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The 3rd World Conference of Speakers of Parliament closed with the adoption of a declaration on the need to secure global democratic accountability. Over 130 Speakers of Parliament gave their assent to a text that affirmed how accountability and representation lie at the heart of democracy.

Full text of the Declaration adopted by the Conference [PDF]

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At the United Nations level, my view is that the relevant statutes need to be amended to give room for the participation of parliaments in decision making. For instance it can be made a requirement that every decision of the UN General Assembly or the UN Security Council is subjected to some form of a parliamentary process before it becomes binding. We can do this by strengthening the existing international parliamentary forums like the Inter-Parliamentary Union to co-determine with the UN General Assembly or Security Council the shape of world policies.

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Opening the conference, the IPU President alluded to the time, ten years previously, when he had been President of the UN General Assembly at the time of the Millennium. The moment had been a pivotal one for parliaments seeking a voice in international affairs, and he had helped ensure that they were not forgotten in the Millennium Declaration. A similar impulse of democratic vigour was needed to rekindle faith in the fulfilment of the development goals which had sprung from the Millennium.

The UN Secretary-General then commented on how diverse the audience before him was. By that very diversity, parliaments were the voice of the people. He had, he said, witnessed at first hand the birth pains of democracy in the Republic of Korea, and the stability and prosperity that were its rewards. At a time of crisis and challenge, said Mr. Ban, let us deepen our strategic partnership.

The meeting went on to hear a report on how parliaments organise their work with the United Nations, presented by the Vice-President of Uruguay. Senate President Astori singled out good practices in different parliaments as examples of parliamentary involvement. The Speaker of the National Assembly of South Africa reported on parliaments working to meet the Millennium Development Goals. Speaker Sisulu referred to the crucial oversight function of parliaments in making the goals a reality. His report emphasised the need for parliaments to table national reports on the MDGs. It was for parliaments to ensure that commitments to the MDGs were reflected in national budgets.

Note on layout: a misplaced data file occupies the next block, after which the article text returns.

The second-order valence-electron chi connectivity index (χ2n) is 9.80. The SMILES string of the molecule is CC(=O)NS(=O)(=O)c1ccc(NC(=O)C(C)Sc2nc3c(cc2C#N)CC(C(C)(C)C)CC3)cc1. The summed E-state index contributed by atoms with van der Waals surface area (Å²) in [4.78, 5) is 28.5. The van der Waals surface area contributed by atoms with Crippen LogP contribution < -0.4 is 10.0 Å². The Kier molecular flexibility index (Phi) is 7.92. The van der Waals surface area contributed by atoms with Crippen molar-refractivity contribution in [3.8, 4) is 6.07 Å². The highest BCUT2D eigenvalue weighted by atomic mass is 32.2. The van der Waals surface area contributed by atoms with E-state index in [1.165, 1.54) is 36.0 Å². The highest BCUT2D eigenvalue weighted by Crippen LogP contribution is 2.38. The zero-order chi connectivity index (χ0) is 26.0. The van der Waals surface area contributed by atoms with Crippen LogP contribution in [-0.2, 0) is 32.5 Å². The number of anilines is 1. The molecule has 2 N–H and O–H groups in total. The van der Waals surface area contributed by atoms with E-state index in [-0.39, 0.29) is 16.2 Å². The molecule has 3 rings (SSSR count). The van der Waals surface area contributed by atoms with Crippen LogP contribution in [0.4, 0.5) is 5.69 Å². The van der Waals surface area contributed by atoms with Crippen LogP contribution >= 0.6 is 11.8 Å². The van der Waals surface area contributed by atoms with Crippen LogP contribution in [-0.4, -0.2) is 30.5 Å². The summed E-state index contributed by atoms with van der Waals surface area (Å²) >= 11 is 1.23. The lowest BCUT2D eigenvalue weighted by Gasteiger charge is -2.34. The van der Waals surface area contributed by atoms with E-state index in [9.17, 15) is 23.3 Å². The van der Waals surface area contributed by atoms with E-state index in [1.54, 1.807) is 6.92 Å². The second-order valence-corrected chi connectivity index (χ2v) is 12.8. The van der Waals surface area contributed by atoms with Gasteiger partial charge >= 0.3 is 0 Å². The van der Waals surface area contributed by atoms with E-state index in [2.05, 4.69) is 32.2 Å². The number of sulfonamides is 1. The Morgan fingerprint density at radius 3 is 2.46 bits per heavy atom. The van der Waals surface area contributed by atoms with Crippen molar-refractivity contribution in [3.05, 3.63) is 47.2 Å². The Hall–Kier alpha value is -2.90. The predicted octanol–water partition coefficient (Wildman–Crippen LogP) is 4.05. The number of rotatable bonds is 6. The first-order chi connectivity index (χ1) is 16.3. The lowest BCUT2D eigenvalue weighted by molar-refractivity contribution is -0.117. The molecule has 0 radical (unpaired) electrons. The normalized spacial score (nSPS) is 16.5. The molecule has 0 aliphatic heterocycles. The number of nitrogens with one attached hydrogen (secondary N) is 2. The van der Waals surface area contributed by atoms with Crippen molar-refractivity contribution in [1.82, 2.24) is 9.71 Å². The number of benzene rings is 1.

The meeting then heard a presentation by Rose Mukantabana, Speaker of the Rwandan Chamber of Deputies, on global standards for democratic parliaments. Ms. Mukantabana said that parliaments should apply themselves to the task of drafting standards which they should apply to themselves. Only then would they be firmly placed to require more accountability of government at both the national and global levels. Only then would they be able to provide a sound foundation for democracy. This preliminary part of today’s meeting closed with an update on the IPU’s relations with the United Nations from its Vice-President, Geert Versnick of Belgium. The IPU, said Versnick acted as a catalyst in facilitating interaction with the world of the United Nations and helping to make sure that the views of the parliamentary community were heard at the United Nations. Substantive cooperation with the UN’s specialised agencies had been developing fast since permanent observer status had been awarded to the IPU in 2002. The present challenge was to develop a common strategy for ensuring more coherent support by parliaments to the work of the United Nations.

Reports on progress since the 2005 Speakers’ Conference:
Meeting the Millennium Development Goals [PDF]
Building global standards for democratic parliaments [PDF]
Strengthening the IPU and its relationship with the United Nations [PDF]

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Democracy has proven its power across our shared agenda. That is why I am troubled by recent reversals. There have been unconstitutional changes of government, in Africa and elsewhere. There have been coups and illegal seizures of power… Such threats remind us that there is nothing inevitable about democratic development. It comes through hard work, vision, leadership and sustained effort.

The IPU is bringing the voice of the world’s people to the work of the United Nations. It is helping to integrate global issues into the work of national assemblies all over the world. At this time of crisis, let us deepen our strategic partnership, between the United Nations and the IPU, between the United Nations and national parliaments.

Full text: Remarks to the Inter-Parliamentary Union World Conference of Speakers of Parliament

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